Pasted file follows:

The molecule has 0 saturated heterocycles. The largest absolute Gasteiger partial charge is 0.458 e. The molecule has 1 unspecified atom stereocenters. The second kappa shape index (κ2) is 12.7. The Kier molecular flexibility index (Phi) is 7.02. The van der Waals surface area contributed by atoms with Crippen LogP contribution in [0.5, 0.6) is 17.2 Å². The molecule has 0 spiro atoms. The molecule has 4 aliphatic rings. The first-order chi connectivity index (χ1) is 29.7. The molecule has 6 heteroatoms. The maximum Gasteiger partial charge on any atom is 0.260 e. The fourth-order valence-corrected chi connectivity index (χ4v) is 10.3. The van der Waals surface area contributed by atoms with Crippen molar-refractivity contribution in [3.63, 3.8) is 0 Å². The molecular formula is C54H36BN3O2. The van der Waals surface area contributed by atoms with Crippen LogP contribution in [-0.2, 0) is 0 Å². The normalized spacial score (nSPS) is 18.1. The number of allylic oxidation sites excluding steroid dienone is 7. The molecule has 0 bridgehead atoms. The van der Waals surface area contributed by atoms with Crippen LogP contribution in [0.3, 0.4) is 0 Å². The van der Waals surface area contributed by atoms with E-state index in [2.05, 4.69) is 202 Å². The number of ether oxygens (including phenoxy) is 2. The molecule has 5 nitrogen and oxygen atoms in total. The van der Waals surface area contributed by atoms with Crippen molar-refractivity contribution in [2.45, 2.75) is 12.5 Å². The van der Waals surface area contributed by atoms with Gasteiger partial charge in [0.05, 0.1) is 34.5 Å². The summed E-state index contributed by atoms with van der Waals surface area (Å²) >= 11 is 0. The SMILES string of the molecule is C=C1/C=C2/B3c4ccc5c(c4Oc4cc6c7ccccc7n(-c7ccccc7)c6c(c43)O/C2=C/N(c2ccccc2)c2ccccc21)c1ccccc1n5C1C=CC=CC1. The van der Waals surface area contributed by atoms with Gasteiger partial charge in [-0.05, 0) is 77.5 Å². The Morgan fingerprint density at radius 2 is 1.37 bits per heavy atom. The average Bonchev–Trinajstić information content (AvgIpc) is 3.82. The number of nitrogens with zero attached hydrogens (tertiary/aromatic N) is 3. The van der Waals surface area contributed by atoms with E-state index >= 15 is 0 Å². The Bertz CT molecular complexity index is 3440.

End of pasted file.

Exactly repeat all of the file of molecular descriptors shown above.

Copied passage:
The molecule has 0 saturated heterocycles. The largest absolute Gasteiger partial charge is 0.458 e. The molecule has 1 unspecified atom stereocenters. The second kappa shape index (κ2) is 12.7. The Kier molecular flexibility index (Phi) is 7.02. The van der Waals surface area contributed by atoms with Crippen LogP contribution in [0.5, 0.6) is 17.2 Å². The molecule has 0 spiro atoms. The molecule has 4 aliphatic rings. The first-order chi connectivity index (χ1) is 29.7. The molecule has 6 heteroatoms. The maximum Gasteiger partial charge on any atom is 0.260 e. The fourth-order valence-corrected chi connectivity index (χ4v) is 10.3. The van der Waals surface area contributed by atoms with Crippen molar-refractivity contribution in [3.63, 3.8) is 0 Å². The molecular formula is C54H36BN3O2. The van der Waals surface area contributed by atoms with Crippen LogP contribution in [-0.2, 0) is 0 Å². The normalized spacial score (nSPS) is 18.1. The number of allylic oxidation sites excluding steroid dienone is 7. The molecule has 0 bridgehead atoms. The van der Waals surface area contributed by atoms with Crippen LogP contribution in [0.3, 0.4) is 0 Å². The van der Waals surface area contributed by atoms with E-state index in [2.05, 4.69) is 202 Å². The number of ether oxygens (including phenoxy) is 2. The molecule has 5 nitrogen and oxygen atoms in total. The van der Waals surface area contributed by atoms with Crippen molar-refractivity contribution in [2.45, 2.75) is 12.5 Å². The van der Waals surface area contributed by atoms with Gasteiger partial charge in [0.05, 0.1) is 34.5 Å². The summed E-state index contributed by atoms with van der Waals surface area (Å²) >= 11 is 0. The SMILES string of the molecule is C=C1/C=C2/B3c4ccc5c(c4Oc4cc6c7ccccc7n(-c7ccccc7)c6c(c43)O/C2=C/N(c2ccccc2)c2ccccc21)c1ccccc1n5C1C=CC=CC1. The van der Waals surface area contributed by atoms with Gasteiger partial charge in [-0.05, 0) is 77.5 Å². The Morgan fingerprint density at radius 2 is 1.37 bits per heavy atom. The average Bonchev–Trinajstić information content (AvgIpc) is 3.82. The number of nitrogens with zero attached hydrogens (tertiary/aromatic N) is 3. The van der Waals surface area contributed by atoms with E-state index >= 15 is 0 Å². The Bertz CT molecular complexity index is 3440.